Adaptation of Median Partial Sternotomy in Head and Neck Surgery.

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    • Abstract:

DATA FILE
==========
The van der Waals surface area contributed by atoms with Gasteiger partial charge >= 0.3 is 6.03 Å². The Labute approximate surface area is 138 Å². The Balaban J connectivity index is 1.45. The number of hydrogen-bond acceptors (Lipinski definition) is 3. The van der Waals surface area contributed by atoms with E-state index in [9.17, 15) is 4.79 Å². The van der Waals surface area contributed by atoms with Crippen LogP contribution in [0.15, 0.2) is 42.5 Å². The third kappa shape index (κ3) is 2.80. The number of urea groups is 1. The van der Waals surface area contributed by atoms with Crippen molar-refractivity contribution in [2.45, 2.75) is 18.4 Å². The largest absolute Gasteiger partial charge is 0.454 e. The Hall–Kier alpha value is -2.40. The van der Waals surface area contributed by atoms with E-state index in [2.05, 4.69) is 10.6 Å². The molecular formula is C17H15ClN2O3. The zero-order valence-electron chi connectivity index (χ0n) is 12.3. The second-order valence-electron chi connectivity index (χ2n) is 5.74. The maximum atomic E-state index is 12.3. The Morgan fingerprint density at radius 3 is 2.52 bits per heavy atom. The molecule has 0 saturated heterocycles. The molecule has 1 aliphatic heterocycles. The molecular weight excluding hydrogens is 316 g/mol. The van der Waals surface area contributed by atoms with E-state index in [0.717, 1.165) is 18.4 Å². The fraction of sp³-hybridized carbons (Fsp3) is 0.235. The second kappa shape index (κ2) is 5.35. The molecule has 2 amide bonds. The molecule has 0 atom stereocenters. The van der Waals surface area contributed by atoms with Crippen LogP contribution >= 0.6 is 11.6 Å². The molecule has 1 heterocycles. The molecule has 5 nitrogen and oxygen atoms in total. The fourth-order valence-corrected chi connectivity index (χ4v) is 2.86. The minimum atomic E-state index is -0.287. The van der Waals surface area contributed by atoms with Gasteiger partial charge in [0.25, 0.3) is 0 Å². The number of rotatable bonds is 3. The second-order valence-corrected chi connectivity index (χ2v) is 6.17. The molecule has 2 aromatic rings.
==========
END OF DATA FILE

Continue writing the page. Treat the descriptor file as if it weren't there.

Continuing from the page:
Upper mediastinum involvement in diseases of the head and neck may require a sternal split. This study describes our adaptation of the upper median or "minimal" sternotomy technique for the treatment of head and neck pathologies. Between April 2002 and October 2005, 17 patients aged 4 to 82 years underwent minimal sternotomy in our institution for a variety of head and neck pathologies. The 17 patients included 11 adults with metastatic thyroid disease (six metastatic papillary thyroid carcinoma, two medullary carcinoma, and one Hiirthle cell carcinoma) and huge retrosternal goiter (n = 2), four adults with parathyroid disease (two primary parathyroid adenoma, one secondary hyperplasia, and one parathyroid carcinoma), and two children with lymphangioma and huge thymic cyst (one each). Average hospitalization was 8 days. Four patients needed a thoracic drain for 2 days, one had recurrent laryngeal nerve palsy, and one had phrenic nerve paresis. There were no postoperative deaths. Minimal sternotomy appears to be an excellent alternative for surgical exploration of the mediastinum and may be used in head and neck surgery for a range of indications. [ABSTRACT FROM AUTHOR]
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